LAWRENCE — Everyone who has gone through high school probably remembers gym class, for better or worse, and the influence their teachers had on the class environment.
A study from the University of Kansas shows that physical education teachers greatly influence students’ perception of the class and its purpose and also influence how likely they are to remain physically active later in life.
Research has long shown that as students get older, their physical activity level drops. Thus, high school can be the last chance to encourage students to be physically active and encourage a healthy lifestyle.
The current study found that physical education teachers greatly influence how students perceive the class, its purpose and that the teachers’ style influences whether they enjoy physical activity. Thus, teachers should focus on providing a positive, fun experience in PE classes instead of simply having students compete or complete rote physical tasks, students indicated.
“My thing is always, ‘Let’s ask the students.’ We should be shaping physical education around what they want and need, along with what we want to be teaching content-wise to our students,” said Ken Murfay, assistant teaching professor of health, sport & exercise science at KU and lead author of the study. “The more we can give PE meaning for students, the better it will be long-term. Students want it to be both fun and meaningful.”
Study authors conducted focus group interviews with 25 students entering high school. The school was chosen because its primary physical education teacher had a reputation as an effective educator and students entered the school via a lottery system, ensuring a diverse cross section of participants. The results showed the students understood the purpose of physical education was to provide them a time to be physically active and teach them ways they could continue to have activity throughout their lives.
To that theme, the students indicated they preferred a variety of activities to an overemphasis on certain sports or to simply understand the rules or scoring of a particular sport, such as basketball.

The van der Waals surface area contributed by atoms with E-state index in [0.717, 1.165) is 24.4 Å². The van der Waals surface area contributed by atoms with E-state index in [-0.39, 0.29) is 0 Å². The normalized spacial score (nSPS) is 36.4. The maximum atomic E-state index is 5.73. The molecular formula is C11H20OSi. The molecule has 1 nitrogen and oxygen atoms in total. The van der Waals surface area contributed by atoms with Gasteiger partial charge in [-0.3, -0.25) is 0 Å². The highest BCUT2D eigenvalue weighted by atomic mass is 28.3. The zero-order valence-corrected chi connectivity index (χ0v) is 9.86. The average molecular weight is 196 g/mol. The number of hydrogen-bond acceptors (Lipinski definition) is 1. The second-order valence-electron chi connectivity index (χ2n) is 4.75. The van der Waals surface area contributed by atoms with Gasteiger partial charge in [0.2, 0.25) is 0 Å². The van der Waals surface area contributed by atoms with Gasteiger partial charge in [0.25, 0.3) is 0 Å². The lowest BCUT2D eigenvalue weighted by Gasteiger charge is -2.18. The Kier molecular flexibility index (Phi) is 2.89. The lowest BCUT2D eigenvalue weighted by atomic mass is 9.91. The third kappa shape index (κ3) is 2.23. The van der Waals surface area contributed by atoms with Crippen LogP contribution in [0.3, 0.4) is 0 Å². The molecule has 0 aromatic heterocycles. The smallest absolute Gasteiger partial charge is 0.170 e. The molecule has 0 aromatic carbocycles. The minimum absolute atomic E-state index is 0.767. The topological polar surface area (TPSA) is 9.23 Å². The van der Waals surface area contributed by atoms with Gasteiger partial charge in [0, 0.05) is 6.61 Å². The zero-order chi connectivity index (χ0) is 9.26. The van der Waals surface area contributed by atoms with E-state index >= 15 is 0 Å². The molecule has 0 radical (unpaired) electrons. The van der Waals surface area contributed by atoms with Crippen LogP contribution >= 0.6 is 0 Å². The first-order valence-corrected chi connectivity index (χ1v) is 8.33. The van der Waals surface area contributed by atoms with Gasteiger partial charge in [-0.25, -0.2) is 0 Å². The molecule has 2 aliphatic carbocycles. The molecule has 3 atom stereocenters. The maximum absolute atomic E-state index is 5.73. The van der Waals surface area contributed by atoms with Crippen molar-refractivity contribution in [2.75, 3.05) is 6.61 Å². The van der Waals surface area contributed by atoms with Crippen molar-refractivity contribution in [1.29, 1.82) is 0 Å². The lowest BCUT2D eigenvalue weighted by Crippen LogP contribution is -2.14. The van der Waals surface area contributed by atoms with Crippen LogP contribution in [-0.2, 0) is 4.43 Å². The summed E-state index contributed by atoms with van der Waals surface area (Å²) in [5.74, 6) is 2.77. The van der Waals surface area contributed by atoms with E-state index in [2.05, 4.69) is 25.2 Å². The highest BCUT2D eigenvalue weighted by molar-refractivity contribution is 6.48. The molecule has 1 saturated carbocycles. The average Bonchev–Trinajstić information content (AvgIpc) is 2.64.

Students also indicated they felt PE should be a fun experience to be meaningful. Those who reported enjoying the class also indicated the class had purpose and taught them ways to be active. Those who had negative experiences reported the class was simply a way to take up an hour of their school day or that they were instructed to move with little guidance or had an overemphasis placed on competition.
Perhaps the most significant theme was that students reported the influence the teacher had on their experience. A teacher’s style and the experiences they designed and provided largely shaped how students viewed the class, the sport or activity they were taking part in and their attitudes toward activity itself.
“Definitely a noticeable effect if you have a strict hardcore gym teacher who’s like, ‘You have to do this perfectly.’ It’s going to make the gym experience less enjoyable, and then you’re going to probably not really try to stay as active because now you have a negative experience in that field,” one student said. “You’re like, ‘I don’t really feel like doing this anymore.’ And especially in gym class when you have to be there for an hour and it’s required. You have no way out of it. You have a teacher that’s just yelling at you all day, like commands and stuff. It definitely changes the experience entirely.”
Murfay and colleagues examine physical education through social cognitive theory. The theory holds that human thoughts and actions are based on personal, behavioral and environmental factors. PE as taught in school is an environmental factor that can influence personal factors like self-efficacy. Teachers’ social persuasion through words and actions can also influence student perceptions of physical education and activity, and the curriculum they choose to implement — whether only team sports or a variety of activities — can shape how students view physical activity throughout life.
The study, published in the journal European Physical Education Review, was co-written with Aaron Beighle, Heather Erwin and Erin Aiello of the University of Kentucky.
Previous research has shown perceptions of PE are mixed, with negative attitudes increasing with age. A better understanding of the role teachers play in those perceptions can both help improve the experience for students at a crucial time in their lives and educations as well as encourage teachers to use more effective approaches. Results showing students prefer a fun, positively motivating experience with a variety of activity options can help encourage better PE curriculum, Murfay said.
A former K-8 physical education teacher, he said the goal of his research is to continually improve physical education, as studies have shown physical activity has a wide range of benefits throughout life, both physical and mental. As physical education can often be overlooked or its importance not fully understood, illustrating the importance of good PE teachers as crucial.
“How a teacher frames physical education is very important in how the student interprets it,” he said. “The environment a teacher creates affects how they view activity and sport in general, and perceptions are influenced by experience. If they get a teacher who is passionate and lets students control their physical activity, it can make a big difference.”